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Practice Profiles | Mar 2016

Solomon Eye Physicians & Surgeons

Concierge care in a boutique setting—medicine the way it used to be.

Stories abound about medical practices that are floundering because they continue to stubbornly battle trends in health care rather than adapt. If you lean in and listen carefully, however, you will hear about specialty practices across the country that are skillfully and successfully navigating the Zeitgeist.

Solomon Eye Physicians & Surgeons is a thriving example of a “boutique” practice that is steadily moving forward with an annual growth of approximately 20% per year since 2005. “My goal is to provide the best possible care; we focus on what we do well and aim to do it better than anybody else,” says Jonathan D. Solomon, MD, who attributes the practice’s accomplishments to two main things. “First, we listen to our patients, and second, we have the best technology. We work with industry very closely to make sure that it‘s known that, if there is a tool out there that will offer us an advantage in achieving a better outcome, we want it.”

The practice was founded almost half a century ago by his father, Stephen Solomon, MD, who worked alongside his anesthesiologist wife to provide personal, patient-focused ophthalmic care. Today, the Maryland-based practice is led by their son Jonathan, along with his practice director and wife, Jennifer King, JD. The younger Dr. Solomon says that, when his father started the practice in 1973, his vision was for it to be like a neighborhood practice where patients would consider his father to be sort of a primary care provider for eyes. After taking the reins 9 years ago, Dr. Solomon harnessed the power of his parents’ Mom-and-Pop paradigm and expanded on it. He ramped up the concierge service that was the hallmark of the practice from day 1, dove into community outreach efforts, added integrated care with optometrists, and eventually expanded into an affiliated site specifically dedicated to clinical research (see What’s New?). The formula has been a winning strategy in the highly competitive Beltway area around Maryland, Virginia, and Washington, DC (see Solomon Eye Physicians & Surgeons’ Practice Formula).

Watch it Now

Dr. Solomon discusses how to achieve a perfectly round capsulotomy with a femtosecond laser.


“The foundation of our practice is really rooted in community service,” says Dr. Solomon. “My father and my mother were a big part of the community health system, and to this day, we’ve been able to maintain that.” The practice’s involvement in the community is multipronged. For instance, it participates in the community’s annual hospital fair and sponsors a 10K Eye Run for Sight. Dr. Solomon is on the medical advisory board of and actively involved in the DC area’s Lupus Foundation. “To some extent, it’s important to maintain my parents’ legacy, but it’s also about maintaining the quality of community relations that have been cultivated over the course of 45 years to keep our neighbors healthy,” he says.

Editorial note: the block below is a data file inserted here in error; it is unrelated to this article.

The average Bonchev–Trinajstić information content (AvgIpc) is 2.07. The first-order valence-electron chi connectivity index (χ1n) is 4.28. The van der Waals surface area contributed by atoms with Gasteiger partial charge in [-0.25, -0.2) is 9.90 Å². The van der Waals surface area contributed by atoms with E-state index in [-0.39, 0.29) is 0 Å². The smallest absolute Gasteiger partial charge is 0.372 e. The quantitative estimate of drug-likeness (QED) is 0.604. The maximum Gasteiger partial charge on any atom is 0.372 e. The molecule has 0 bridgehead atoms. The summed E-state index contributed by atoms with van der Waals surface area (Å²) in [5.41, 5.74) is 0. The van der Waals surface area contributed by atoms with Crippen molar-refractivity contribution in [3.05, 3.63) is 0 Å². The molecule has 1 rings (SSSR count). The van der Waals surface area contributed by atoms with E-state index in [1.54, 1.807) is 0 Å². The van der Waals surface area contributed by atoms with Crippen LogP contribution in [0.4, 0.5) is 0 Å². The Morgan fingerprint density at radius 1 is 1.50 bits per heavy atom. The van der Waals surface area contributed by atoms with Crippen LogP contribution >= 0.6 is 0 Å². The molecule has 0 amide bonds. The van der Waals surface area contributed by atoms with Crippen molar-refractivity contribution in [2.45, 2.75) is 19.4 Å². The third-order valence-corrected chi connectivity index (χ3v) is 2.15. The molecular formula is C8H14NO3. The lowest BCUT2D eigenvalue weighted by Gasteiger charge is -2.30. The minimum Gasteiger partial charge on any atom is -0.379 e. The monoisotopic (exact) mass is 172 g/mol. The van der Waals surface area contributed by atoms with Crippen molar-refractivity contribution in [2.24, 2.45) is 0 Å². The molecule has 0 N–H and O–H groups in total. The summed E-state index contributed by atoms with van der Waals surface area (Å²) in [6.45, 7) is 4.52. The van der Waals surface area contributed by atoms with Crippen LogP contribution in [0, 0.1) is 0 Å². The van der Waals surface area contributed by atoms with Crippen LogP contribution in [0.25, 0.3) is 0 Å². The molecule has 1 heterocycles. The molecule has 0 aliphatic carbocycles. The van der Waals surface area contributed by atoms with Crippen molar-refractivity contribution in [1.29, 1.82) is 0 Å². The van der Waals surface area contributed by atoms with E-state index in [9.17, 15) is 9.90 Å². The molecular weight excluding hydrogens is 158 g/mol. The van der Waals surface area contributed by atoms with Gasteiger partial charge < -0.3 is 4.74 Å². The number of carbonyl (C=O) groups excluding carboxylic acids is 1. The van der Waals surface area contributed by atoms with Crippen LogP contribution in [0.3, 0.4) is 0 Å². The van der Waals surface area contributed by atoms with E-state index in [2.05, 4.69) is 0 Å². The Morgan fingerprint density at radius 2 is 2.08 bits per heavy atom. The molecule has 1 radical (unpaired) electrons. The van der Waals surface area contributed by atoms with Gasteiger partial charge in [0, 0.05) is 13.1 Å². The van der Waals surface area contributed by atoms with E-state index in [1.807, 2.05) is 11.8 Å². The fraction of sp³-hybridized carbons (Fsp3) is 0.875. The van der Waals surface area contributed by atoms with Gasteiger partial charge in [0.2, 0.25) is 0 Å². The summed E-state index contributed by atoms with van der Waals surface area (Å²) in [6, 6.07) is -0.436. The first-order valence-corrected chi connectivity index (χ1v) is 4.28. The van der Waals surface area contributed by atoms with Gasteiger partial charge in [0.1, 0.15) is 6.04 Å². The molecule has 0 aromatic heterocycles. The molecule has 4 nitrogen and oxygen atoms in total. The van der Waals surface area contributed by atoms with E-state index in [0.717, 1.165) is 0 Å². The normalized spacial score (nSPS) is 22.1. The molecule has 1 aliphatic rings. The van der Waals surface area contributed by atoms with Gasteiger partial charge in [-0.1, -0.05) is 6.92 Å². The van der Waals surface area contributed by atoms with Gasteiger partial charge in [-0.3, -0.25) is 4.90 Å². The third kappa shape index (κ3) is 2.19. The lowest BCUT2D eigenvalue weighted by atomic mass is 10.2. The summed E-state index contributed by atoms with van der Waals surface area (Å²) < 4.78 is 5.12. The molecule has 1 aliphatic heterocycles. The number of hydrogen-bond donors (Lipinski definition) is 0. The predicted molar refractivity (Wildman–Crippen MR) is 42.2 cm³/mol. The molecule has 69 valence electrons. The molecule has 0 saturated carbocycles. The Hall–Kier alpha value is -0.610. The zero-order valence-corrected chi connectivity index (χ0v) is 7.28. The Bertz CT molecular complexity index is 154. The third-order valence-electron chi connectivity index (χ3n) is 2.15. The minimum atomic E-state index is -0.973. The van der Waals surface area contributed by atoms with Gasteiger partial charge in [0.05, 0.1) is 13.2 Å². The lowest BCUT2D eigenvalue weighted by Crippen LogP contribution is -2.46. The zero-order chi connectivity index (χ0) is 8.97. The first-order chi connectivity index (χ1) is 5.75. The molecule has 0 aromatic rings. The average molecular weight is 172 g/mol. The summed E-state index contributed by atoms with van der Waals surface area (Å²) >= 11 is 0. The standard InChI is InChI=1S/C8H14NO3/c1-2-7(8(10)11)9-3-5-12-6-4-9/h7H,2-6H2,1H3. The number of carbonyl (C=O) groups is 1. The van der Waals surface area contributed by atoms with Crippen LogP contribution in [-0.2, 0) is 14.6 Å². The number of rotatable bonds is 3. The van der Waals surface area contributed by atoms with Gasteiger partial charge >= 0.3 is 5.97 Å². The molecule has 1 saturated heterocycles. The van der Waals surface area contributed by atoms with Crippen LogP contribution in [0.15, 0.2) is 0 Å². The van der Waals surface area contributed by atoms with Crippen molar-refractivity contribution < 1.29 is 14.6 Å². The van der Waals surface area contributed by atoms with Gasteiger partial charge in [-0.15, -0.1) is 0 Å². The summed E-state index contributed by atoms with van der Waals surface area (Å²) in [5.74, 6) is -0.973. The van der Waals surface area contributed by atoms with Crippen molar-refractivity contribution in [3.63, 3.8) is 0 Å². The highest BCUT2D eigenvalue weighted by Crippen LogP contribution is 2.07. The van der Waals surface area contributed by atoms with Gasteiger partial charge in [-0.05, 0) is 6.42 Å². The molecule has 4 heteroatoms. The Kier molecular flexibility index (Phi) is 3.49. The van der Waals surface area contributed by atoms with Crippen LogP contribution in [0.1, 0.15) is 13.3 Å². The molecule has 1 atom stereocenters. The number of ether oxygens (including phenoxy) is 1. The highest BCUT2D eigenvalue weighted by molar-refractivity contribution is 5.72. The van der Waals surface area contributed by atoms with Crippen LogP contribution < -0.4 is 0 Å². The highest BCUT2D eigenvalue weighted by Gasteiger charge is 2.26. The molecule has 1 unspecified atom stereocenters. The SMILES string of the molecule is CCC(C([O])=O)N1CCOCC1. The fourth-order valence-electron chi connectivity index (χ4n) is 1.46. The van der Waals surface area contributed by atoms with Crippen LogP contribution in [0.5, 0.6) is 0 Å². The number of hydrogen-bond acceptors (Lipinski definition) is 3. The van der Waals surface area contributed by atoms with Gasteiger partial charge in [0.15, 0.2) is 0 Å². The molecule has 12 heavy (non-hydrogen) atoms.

Another facet of the practice’s community involvement relates to the practice’s role in the local health care system. The practice uses a hospital-based emergency department and a hospital-owned, multispecialty ambulatory surgery center (ASC). “Working in the hospital system really allows us to be more engaged in the community,” stresses Dr. Solomon. The hospital is Prince George’s Hospital System, which recently joined with the University of Maryland Hospital Systems, and the hospital-owned ASC is Dimensions Surgery Center, of which Dr. Solomon is the medical director and also a member of the board of directors (for more, visit http://tinyurl.com/z2vnq7a).

“The relationship that we have been able to cultivate with our hospital system has been fruitful,” says Dr. Solomon. “As medical director of our ASC, one of the benefits is that I have some influence with respect to ambulatory care decisions, specifically in regard to ophthalmology, but it also allows me to know a little bit more about the participating gastroenterology, general surgery, otolaryngology, urology, and orthopedics practices. In my role as medical director, I am obliged to stay current on what they’re doing and some of the issues that they may encounter. Ultimately, it allows for stronger communication and stronger relationships with health care providers in my community.”


The Bowie Vision Institute opened in 2013 as the arm of Solomon Eye Physicians & Surgeons that is exclusively dedicated to research and clinical trials. “Interacting with our industry partners is a big part of what we do,” says Jonathan Solomon, MD. Being able to offer patients access to the newest technology and therapeutics is among the benefits of participating in clinical research, he points out. “There are situations where patients may not necessarily be able to afford certain things, and in those cases, we look at every avenue for making sure that we get creative and clever with financing options, and then there are other situations where patients may want to enroll in a clinical study, and our work with The Bowie Vision Institute makes that possible.” In cases where creative financing or clinical trial participation does not appropriately address the patient’s needs, he says, they sometimes adjust costs so that the patient can access the necessary service.